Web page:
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Join Date: Dec 2007
Location: Living in a van down by the river
Daily Raptor Dish - 05.04.10
Raptors' loss inexcusable
No scenario was available, no option existed and as a result there was no chance the Raptors could have gotten their hands on Stephen Curry.
Based on his season and judging by the impact he has on games, it’s amazing why Curry wasn’t taken higher than seventh overall.
The kid is a poor-man’s version of Steve Nash, a fundamentally sound player who is smart and savvy, his game belying his age and his physical makeup.
The way Curry was carving the Raptors in the first quarter and in the fourth when, he looked equal part Pete Maravich and Nash, dazzling fans with his ability to handle the ball and shoot.
Curry’s history in Toronto is well documented.
His dad, Dell Curry, who was underrated and always came up big in the post-season, played three seasons in Toronto.
Curry is more than a catch-and-shoot player his dad was when Dell Curry terrorized teams.
Whether it was in practice or on game day, a young Stephen Curry was always spotted getting shots off and finding nothing but net from virtually every spot on the floor.
The Raptors didn’t pick until the ninth slot last June, when they selected DeMar DeRozan.
At the NBA’s combine for rookies, the Raptors had an occasion to interview Curry and came away very impressed.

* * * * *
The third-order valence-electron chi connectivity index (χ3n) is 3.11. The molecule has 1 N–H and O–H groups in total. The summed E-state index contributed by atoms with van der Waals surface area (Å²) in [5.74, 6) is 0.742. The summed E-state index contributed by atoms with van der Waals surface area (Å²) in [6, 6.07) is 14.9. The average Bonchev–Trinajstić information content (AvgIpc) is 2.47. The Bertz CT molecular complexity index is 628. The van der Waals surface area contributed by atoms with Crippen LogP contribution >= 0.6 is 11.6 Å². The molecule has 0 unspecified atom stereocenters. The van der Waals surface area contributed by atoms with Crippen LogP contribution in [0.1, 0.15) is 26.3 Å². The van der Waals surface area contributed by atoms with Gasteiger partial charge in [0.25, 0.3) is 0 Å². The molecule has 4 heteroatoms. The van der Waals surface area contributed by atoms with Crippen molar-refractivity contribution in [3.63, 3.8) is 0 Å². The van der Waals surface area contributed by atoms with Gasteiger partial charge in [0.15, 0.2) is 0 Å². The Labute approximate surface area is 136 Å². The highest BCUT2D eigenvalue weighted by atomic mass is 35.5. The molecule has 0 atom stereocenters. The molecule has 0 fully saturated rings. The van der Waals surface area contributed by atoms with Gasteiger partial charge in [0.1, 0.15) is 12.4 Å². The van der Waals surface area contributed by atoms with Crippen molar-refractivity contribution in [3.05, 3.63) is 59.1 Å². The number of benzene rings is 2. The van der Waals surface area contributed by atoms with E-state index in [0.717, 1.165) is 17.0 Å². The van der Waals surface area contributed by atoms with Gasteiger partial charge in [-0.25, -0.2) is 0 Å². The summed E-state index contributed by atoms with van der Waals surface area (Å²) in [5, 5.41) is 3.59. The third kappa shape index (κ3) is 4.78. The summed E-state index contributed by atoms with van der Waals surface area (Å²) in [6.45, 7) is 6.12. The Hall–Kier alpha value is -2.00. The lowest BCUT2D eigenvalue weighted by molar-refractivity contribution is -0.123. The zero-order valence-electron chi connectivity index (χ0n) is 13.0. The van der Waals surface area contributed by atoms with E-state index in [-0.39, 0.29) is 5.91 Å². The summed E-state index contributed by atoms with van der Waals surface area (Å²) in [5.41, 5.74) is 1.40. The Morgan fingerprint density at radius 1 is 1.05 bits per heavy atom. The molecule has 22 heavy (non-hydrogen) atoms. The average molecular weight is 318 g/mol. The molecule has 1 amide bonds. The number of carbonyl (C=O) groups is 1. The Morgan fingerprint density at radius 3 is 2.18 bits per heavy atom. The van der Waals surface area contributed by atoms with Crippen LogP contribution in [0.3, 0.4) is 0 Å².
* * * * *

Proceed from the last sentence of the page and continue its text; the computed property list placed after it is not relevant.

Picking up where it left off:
“Steph was so intelligent,’’ said head coach Jay Triano, who was an assistant under Lenny Wilkens when Dell Curry played in Toronto. “He blew us away with his knowledge and understanding.”
Warriors stun brick-shooting Raptors
The Raptors were left in a state of shock against Golden State, their fragile mental state dealt yet another blow.
This was inexcusable as it was improbable given what was at stake and how much was squandered.
The Warriors like to junk it up, basketball jargon for being unconventional, but the Raptors were simply garbage for unconscionably too long.
This late in the season when every game is precious, when every possession must be valued, there are no excuses to explain a 113-112 loss that will be remembered for Chris Bosh’s miss at the buzzer.
It shouldn’t because the Raptors should never have been in that situation.
When a stop has to be made, teams have to force a miss by any means.
More importantly, they have to control the rebound when a miss is mustered.